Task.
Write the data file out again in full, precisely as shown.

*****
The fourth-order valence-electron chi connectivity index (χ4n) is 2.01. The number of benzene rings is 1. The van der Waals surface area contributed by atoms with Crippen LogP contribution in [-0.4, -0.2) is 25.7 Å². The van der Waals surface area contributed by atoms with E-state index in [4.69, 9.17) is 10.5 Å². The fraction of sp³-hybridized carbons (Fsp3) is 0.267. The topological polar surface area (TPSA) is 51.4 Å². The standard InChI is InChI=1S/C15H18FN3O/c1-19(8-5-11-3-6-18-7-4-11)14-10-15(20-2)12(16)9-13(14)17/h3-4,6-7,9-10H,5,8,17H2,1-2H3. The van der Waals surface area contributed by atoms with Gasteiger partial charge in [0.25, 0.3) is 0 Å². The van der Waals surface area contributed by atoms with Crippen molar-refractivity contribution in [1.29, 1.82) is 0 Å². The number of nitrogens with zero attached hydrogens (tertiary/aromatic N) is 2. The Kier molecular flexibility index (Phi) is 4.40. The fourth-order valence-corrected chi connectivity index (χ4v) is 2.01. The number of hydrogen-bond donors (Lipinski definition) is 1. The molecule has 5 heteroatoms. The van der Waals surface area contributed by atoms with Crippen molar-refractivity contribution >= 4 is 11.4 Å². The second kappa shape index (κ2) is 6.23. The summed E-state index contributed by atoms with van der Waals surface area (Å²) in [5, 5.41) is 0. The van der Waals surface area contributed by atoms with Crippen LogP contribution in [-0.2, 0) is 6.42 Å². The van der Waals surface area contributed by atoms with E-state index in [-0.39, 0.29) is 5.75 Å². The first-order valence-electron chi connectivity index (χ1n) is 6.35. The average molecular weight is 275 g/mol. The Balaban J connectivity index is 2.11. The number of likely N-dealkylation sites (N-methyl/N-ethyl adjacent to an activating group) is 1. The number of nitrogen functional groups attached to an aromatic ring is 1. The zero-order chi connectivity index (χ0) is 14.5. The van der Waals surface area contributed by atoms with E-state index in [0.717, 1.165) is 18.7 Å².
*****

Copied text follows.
The fourth-order valence-electron chi connectivity index (χ4n) is 2.01. The number of benzene rings is 1. The van der Waals surface area contributed by atoms with Crippen LogP contribution in [-0.4, -0.2) is 25.7 Å². The van der Waals surface area contributed by atoms with E-state index in [4.69, 9.17) is 10.5 Å². The fraction of sp³-hybridized carbons (Fsp3) is 0.267. The topological polar surface area (TPSA) is 51.4 Å². The standard InChI is InChI=1S/C15H18FN3O/c1-19(8-5-11-3-6-18-7-4-11)14-10-15(20-2)12(16)9-13(14)17/h3-4,6-7,9-10H,5,8,17H2,1-2H3. The van der Waals surface area contributed by atoms with Gasteiger partial charge in [0.25, 0.3) is 0 Å². The van der Waals surface area contributed by atoms with Crippen molar-refractivity contribution in [1.29, 1.82) is 0 Å². The number of nitrogens with zero attached hydrogens (tertiary/aromatic N) is 2. The Kier molecular flexibility index (Phi) is 4.40. The fourth-order valence-corrected chi connectivity index (χ4v) is 2.01. The number of hydrogen-bond donors (Lipinski definition) is 1. The molecule has 5 heteroatoms. The van der Waals surface area contributed by atoms with Crippen molar-refractivity contribution >= 4 is 11.4 Å². The second kappa shape index (κ2) is 6.23. The summed E-state index contributed by atoms with van der Waals surface area (Å²) in [5, 5.41) is 0. The van der Waals surface area contributed by atoms with Crippen LogP contribution in [-0.2, 0) is 6.42 Å². The van der Waals surface area contributed by atoms with E-state index in [-0.39, 0.29) is 5.75 Å². The first-order valence-electron chi connectivity index (χ1n) is 6.35. The average molecular weight is 275 g/mol. The Balaban J connectivity index is 2.11. The number of likely N-dealkylation sites (N-methyl/N-ethyl adjacent to an activating group) is 1. The number of nitrogen functional groups attached to an aromatic ring is 1. The zero-order chi connectivity index (χ0) is 14.5. The van der Waals surface area contributed by atoms with E-state index in [0.717, 1.165) is 18.7 Å².